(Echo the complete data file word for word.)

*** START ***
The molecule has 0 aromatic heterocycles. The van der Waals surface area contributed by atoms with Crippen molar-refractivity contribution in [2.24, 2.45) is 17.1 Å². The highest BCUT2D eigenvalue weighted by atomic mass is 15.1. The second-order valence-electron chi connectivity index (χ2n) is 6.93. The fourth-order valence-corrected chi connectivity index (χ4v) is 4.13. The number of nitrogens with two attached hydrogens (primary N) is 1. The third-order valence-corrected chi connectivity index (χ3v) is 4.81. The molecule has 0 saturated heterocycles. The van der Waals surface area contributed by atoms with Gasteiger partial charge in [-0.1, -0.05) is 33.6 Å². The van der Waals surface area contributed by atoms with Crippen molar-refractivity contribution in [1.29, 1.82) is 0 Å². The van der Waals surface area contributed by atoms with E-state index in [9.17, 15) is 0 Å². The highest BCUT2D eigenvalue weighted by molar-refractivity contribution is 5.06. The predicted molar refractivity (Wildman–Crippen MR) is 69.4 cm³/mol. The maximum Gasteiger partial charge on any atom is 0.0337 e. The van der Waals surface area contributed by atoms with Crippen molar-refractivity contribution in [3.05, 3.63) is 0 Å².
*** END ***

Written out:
The molecule has 0 aromatic heterocycles. The van der Waals surface area contributed by atoms with Crippen molar-refractivity contribution in [2.24, 2.45) is 17.1 Å². The highest BCUT2D eigenvalue weighted by atomic mass is 15.1. The second-order valence-electron chi connectivity index (χ2n) is 6.93. The fourth-order valence-corrected chi connectivity index (χ4v) is 4.13. The number of nitrogens with two attached hydrogens (primary N) is 1. The third-order valence-corrected chi connectivity index (χ3v) is 4.81. The molecule has 0 saturated heterocycles. The van der Waals surface area contributed by atoms with Gasteiger partial charge in [-0.1, -0.05) is 33.6 Å². The van der Waals surface area contributed by atoms with Crippen molar-refractivity contribution in [1.29, 1.82) is 0 Å². The van der Waals surface area contributed by atoms with E-state index in [9.17, 15) is 0 Å². The highest BCUT2D eigenvalue weighted by molar-refractivity contribution is 5.06. The predicted molar refractivity (Wildman–Crippen MR) is 69.4 cm³/mol. The maximum Gasteiger partial charge on any atom is 0.0337 e. The van der Waals surface area contributed by atoms with Crippen molar-refractivity contribution in [3.05, 3.63) is 0 Å².